basic macarons


I have a long and storied relationship with macarons.  Not macaroons, mind you; not the soft, chewy, coconutty cookies of Passover-conscious Jewish grandmothers, but macarons – the finicky French meringue-ish confections that flash the proverbial finger if the kitchen’s humidity is fractions of a percentage point off.

ingredients, measured carefully (thanks, new digital scale)

This was my third time attempting these macarons.  Don’t ask me for a reasonable explanation; all I can offer is a pitiful cocktail of stubbornness, my new red KitchenAid, and the irresistible cuteness of these little buggers.  Plus, I am a huge, ridiculous sucker for anything with a filling or frosting.

a bit under-mixed, perhaps, but damn close. I'll get you next time, macaronage

If you prowl the interwebs enough, you’ll end up wading through thousands of macaron recipes from grapefruit to green tea to cayenne and chocolate; after failing in the art of macarons the first two times, I kept it simple and went with plain vanilla shells and made up for it with chocolate, dulce de leche, and cinnamon cream cheese fillings.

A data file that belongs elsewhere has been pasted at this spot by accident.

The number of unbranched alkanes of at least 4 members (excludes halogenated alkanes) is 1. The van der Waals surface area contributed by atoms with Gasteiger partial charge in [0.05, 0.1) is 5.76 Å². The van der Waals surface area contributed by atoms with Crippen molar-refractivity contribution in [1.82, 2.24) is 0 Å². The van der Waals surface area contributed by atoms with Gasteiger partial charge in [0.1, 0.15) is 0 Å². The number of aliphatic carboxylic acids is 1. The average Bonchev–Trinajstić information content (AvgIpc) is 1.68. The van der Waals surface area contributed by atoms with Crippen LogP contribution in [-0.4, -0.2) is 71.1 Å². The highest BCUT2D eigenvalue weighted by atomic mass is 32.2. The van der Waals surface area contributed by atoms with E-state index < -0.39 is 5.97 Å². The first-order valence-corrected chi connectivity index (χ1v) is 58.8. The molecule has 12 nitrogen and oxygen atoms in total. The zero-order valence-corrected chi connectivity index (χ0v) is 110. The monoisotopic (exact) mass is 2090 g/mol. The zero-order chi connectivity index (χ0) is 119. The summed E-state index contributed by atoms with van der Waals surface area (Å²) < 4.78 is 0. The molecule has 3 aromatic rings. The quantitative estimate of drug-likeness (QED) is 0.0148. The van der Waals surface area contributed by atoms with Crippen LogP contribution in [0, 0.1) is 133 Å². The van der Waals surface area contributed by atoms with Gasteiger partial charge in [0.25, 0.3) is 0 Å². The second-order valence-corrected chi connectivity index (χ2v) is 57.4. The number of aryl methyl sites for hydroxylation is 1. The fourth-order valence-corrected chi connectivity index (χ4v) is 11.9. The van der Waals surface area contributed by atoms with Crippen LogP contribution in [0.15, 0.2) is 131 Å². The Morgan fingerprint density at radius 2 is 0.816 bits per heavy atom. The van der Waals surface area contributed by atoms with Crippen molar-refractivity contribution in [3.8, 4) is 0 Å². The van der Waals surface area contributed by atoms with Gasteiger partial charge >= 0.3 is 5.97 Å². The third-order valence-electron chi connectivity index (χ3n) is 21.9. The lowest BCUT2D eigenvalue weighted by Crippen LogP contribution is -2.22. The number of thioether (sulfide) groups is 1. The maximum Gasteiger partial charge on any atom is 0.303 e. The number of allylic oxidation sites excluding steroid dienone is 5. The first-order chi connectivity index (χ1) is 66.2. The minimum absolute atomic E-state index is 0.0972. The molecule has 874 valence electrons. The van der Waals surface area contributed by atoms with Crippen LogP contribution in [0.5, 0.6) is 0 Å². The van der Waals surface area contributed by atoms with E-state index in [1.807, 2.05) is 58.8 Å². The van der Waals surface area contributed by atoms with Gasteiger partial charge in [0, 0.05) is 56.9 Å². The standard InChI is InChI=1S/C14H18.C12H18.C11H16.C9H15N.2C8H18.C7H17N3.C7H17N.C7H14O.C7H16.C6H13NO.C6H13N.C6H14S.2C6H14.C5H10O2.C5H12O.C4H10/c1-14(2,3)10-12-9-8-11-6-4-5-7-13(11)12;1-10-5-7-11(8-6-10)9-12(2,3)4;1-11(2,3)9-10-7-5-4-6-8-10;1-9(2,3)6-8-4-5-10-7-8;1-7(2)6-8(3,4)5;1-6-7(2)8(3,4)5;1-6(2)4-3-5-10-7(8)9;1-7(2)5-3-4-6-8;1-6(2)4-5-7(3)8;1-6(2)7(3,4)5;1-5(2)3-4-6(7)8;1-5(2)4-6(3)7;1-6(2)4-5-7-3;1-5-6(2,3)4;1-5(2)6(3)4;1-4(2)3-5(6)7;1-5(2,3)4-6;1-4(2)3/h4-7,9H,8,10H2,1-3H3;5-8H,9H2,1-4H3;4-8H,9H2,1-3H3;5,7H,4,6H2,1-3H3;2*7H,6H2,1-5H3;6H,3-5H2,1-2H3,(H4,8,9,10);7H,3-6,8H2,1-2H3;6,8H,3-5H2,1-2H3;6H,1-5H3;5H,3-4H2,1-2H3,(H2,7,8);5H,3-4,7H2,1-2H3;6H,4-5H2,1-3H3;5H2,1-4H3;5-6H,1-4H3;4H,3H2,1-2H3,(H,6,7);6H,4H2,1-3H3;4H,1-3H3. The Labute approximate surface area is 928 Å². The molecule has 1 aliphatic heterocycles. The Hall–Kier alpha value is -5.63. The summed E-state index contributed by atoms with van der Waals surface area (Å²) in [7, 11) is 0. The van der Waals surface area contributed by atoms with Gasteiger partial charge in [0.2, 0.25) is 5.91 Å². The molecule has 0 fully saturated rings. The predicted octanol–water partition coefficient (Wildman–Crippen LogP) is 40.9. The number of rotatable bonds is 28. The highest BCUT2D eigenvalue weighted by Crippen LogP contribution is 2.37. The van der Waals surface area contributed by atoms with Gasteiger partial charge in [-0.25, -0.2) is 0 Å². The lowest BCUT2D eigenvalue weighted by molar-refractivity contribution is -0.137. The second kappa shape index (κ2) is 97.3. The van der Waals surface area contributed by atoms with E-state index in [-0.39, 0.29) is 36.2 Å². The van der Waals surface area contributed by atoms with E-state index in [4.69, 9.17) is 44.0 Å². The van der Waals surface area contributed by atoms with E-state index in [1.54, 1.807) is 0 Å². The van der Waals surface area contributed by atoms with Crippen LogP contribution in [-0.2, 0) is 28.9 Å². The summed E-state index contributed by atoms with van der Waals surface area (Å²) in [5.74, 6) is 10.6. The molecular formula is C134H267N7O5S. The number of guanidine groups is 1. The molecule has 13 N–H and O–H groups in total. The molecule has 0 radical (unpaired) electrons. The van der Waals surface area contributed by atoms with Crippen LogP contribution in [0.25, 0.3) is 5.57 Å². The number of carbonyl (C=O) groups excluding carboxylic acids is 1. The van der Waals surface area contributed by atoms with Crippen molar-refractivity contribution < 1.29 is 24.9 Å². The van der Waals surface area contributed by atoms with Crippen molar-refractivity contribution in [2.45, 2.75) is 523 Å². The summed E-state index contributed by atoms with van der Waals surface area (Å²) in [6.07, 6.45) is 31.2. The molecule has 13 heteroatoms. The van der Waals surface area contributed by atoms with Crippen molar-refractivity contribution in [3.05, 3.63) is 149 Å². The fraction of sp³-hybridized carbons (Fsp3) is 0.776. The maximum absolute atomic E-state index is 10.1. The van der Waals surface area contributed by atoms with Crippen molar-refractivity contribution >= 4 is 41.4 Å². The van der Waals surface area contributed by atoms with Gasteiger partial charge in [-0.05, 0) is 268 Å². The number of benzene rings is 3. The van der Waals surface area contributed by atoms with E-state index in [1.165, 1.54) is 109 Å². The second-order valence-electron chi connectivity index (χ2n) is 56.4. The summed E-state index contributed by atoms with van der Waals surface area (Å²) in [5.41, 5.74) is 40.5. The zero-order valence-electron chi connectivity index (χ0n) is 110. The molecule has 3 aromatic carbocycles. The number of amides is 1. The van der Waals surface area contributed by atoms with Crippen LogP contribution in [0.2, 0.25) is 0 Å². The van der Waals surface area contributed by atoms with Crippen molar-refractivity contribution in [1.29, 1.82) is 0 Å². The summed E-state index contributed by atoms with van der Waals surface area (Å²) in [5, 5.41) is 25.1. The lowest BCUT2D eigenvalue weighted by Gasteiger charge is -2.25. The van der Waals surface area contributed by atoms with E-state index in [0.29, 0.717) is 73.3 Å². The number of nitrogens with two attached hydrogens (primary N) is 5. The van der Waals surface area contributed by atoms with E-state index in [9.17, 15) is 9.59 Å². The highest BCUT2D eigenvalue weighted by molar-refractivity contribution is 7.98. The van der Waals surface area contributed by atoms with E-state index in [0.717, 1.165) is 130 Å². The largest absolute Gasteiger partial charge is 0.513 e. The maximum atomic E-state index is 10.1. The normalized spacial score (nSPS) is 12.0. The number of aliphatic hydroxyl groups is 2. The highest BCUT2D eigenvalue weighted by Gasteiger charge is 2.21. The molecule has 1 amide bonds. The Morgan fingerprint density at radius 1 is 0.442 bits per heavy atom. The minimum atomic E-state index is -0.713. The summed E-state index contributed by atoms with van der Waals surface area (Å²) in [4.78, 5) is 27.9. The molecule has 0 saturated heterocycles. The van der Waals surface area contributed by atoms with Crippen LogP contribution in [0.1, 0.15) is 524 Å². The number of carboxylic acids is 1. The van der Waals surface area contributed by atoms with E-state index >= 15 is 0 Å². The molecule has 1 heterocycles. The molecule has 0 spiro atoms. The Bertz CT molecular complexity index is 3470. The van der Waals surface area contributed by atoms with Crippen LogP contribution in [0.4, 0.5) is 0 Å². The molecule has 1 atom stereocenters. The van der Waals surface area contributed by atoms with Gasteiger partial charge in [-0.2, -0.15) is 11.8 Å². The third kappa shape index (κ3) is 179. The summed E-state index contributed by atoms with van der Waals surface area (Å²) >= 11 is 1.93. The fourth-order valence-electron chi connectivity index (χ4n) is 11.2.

piped and waiting

The verdict?  Not a total failure.  In the words of one of my coworkers, who happens to be of a culinary ilk, “They’re actually pretty good.  Honestly, they’re probably as good as homemade macarons could be.  I don’t understand why you put yourself through that, though – just go to Chocolatine if you want macarons.”  In the words of a friend, “Oh my god.  Ohhh – oh my f***ing god.”

they - sort of - have feet!

I’m going to make these again.  I feel more comfortable with the technique now, especially since I have a real mixer now and can properly whip egg whites.  Next time, I think I’m going to replace the almonds with peanuts and fill with chocolate ganache – I’ve been on a chocolate peanut butter kick recently, and I’d like to get a little more creative with these.  Now I just need an excuse.